With the likes of Blackberry Smoke and The Cadillac Three going down increasingly well with UK crowds, our appetite for the Deep South is as robust as it’s been in years. Leading the charge, with the beefiest riffs and most heartfelt, chest-thumping of refrains, Black Stone Cherry have delighted fans throughout the ‘00s – all the while avoiding bust-ups and retaining the same lineup. With fifth album, Kentucky, they’re not about to let up.
They’ve set lighters (or rather, Smartphone lights) swaying before and they’ll do so again; with suitably rousing slowies like Long Ride and The Rambler (a pretty, countrified affair written with ex-Shinedown guitarist Jasin Todd). A cover of Edwin Starr’s soul standard War (“huh! What is it good for…” etc) appears as something of a surprise, but it suits them; thumping out with the rawest of soul and T-bone steak heft. It’s no secret that BSC are down with Jesus, but they wear it well – with prizefighter soul rock and gospelly backing vocals oozing out of Soul Machine.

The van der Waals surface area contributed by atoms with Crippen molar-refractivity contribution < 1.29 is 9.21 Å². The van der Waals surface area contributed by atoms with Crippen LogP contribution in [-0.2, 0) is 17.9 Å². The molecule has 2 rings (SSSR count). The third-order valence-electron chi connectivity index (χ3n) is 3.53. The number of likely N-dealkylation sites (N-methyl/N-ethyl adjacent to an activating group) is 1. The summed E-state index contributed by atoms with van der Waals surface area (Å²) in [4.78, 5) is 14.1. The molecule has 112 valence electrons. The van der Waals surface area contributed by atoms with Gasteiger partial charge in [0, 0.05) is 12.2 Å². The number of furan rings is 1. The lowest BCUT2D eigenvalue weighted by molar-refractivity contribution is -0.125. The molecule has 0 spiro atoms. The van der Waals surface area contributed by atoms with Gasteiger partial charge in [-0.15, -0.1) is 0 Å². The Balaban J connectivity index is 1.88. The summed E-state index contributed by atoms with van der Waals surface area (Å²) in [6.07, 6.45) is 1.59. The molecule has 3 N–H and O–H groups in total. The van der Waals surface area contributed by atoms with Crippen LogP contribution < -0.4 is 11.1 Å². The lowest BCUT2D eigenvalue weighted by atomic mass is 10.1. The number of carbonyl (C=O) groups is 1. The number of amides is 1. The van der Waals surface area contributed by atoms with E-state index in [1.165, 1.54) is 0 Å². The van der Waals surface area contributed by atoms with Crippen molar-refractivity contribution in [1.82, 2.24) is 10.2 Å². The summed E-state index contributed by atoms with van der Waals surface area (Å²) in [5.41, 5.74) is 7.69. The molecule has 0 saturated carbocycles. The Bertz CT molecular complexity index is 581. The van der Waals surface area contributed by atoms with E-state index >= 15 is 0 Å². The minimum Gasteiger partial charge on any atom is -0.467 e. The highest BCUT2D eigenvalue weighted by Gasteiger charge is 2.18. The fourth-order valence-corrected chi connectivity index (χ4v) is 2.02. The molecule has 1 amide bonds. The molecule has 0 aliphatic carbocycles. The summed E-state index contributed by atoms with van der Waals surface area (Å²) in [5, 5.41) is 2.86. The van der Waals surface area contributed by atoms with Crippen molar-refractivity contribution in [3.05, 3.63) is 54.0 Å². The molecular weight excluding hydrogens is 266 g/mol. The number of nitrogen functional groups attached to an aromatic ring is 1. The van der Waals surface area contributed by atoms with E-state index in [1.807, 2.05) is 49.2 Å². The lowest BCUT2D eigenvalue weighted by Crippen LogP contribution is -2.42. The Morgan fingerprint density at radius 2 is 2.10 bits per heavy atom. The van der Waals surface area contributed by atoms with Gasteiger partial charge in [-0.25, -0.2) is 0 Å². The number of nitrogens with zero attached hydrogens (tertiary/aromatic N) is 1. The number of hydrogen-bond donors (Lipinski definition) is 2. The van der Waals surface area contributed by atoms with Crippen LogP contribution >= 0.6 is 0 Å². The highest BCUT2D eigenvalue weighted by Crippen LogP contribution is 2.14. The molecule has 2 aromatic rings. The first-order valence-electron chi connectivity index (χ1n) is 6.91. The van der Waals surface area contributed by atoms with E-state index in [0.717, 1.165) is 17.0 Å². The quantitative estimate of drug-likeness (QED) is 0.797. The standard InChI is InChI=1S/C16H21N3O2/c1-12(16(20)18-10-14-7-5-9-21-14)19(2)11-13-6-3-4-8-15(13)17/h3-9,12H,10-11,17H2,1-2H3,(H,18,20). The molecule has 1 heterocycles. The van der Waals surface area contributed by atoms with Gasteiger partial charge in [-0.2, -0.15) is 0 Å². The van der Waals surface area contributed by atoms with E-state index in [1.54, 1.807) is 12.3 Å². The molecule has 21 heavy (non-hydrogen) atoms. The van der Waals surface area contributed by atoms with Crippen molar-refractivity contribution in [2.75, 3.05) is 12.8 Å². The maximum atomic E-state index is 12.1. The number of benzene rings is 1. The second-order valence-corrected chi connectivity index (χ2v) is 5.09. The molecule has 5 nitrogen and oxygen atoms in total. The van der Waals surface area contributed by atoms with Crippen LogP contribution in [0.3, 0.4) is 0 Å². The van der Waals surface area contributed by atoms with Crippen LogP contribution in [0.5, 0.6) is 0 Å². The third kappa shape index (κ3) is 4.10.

Indeed, for all the dirty, riffy meat and muscle, Kentucky has plenty of subtler twists; bluesiness, the aforementioned soul, even funky hints. These are qualities that hark back to their roots, and have been a little smothered in some of their more recent, commercial moments. Not that they’ve lost their sense of fun – Cheaper To Drink Alone is a bit like a less dumb White Trash Millionaire (and we mean ‘dumb’ in the most affectionate way possible here).
By harking back to basics with fresh (not to mention experienced) eyes, Black Stone Cherry have made an organic-sounding album that wins on tunes and muso kudos.